• “You Got To Move”: …to borrow a line from the great bluesman Fred McDowell. Standing like a rock on stage with your guitar in your hands is okay if you’re John McLaughlin or Allan Holdsworth, but you’re not. Don’t be afraid to tilt, sway and charge around as the music inspires you. Part of the thrill of seeing Jimi Hendrix, Sonny Sharrock, Stevie Ray Vaughan, Freddie King and other greats was seeing them feel what they were playing as reflected in their facial and other movements. And if you don’t feel the music as you play it, maybe it’s time to reconsider what you’re doing.
• Battle for Soundchecks: Many clubs try to get away with line-checks or to check only the headlining band. Try to get a sound check of at least one or two full songs. This may not always be possible, but it is incredibly beneficial. It allows you to double-check and tweak your amp tone in the context of full band performance, balance stage volumes, be sure monitors are working and that all the instruments are miked properly. It also lets you know what playing in the room sounds like, which may effect how you set your reverb or certain effects, or simply give you the confidence to play your best. It also lets you check on club soundmen, who are sometime less than aces. My band Scissormen recently played a very well established Washington D.C. tourist dive where I discovered the soundman attempting to get my electric guitars into the house p.a. by taking a direct line out of my wireless receiver and bypassing my two amps. Incredibly stupid… So watch these guys. For every great house soundman there are 10 hacks.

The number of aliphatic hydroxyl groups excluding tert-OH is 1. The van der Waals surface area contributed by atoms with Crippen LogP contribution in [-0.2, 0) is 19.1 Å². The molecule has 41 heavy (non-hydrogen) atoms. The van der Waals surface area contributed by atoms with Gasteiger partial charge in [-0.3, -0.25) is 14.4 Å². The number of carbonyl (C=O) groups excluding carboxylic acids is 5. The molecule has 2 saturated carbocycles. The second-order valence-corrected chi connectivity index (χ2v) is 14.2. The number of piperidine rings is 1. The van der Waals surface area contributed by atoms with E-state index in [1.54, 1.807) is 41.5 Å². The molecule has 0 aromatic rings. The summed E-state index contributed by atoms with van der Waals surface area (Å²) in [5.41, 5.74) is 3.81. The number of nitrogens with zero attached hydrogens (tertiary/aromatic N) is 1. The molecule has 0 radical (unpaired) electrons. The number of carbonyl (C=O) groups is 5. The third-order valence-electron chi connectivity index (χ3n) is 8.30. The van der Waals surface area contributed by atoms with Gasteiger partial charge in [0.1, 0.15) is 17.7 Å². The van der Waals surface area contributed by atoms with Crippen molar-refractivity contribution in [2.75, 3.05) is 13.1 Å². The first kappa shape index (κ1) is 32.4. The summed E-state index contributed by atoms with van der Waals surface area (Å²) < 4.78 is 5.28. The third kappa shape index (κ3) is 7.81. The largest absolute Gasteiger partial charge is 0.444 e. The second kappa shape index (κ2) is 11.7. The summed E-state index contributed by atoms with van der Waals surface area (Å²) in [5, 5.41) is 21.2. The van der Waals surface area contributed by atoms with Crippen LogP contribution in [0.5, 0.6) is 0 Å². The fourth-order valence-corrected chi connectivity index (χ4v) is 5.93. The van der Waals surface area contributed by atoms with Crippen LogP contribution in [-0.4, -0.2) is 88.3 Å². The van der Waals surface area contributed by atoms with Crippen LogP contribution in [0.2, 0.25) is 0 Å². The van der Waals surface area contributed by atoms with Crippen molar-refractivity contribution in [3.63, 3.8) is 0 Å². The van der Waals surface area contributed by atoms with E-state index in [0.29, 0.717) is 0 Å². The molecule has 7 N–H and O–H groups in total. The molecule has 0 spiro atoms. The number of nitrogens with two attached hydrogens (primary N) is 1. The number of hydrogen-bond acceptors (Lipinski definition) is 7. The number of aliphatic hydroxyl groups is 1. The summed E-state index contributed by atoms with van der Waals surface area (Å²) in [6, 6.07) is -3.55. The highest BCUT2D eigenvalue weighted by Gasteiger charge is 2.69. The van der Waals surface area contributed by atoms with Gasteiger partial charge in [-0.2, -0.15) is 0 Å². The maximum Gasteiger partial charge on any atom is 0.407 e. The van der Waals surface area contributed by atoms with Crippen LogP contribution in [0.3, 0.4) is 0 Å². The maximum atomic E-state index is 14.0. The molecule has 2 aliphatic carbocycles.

Also, set up as quickly and efficiently as possible. This will give you more time to soundcheck. If a member of your band is lagging and spending more time drinking beer and taking to friends than getting his drum kit set up – oh, did I say that? – tell him or her to get it together. You’re there to have fun, but also to do a job and all of the items in this list are part of being professional.
• Dress Like a Pro: Have a look on stage that says more than “I just got off work at the gas station and came straight to the gig.” Of course, that can also be a look, but consider Bruce Springsteen’s ultimate “working man” persona. Sure, he dresses in a factory shirt, jeans and boots, but the handkerchief in the pocket is a calculated touch, and his jeans and shirt are always pressed and crisp.
• Own the Room: Before you strap on a guitar and start swinging, take a moment to stroll around the room and eyeball the patrons. Check out the nooks and crannies, and when you get on stage, put on your guitar and then take a deep breath and a moment to acclimate to the environment. This helps eliminate stage anxiety, if you have any, and gives you a sense of ownership and mastery of the space. Sounds new-age-y, but it’s practical.
• Get Your “Thang” On: Every great player has his or her own moves. Think of Jimi sinking to his knees and playing over his guitar’s neck, Pete Townshend’s scissor kicks, Chuck Berry’s or Angus Young’s duck walk, Danny Gatton’s stunt playing, Eddie Van Halen’s early-career acrobatics, Springsteen’s stage-length slides (How does he do that?), Stevie Ray’s behind-the-back picking and the list goes on. Find a show-biz move you like – or better yet, invent one – and make it your own. Your fans will love you for it!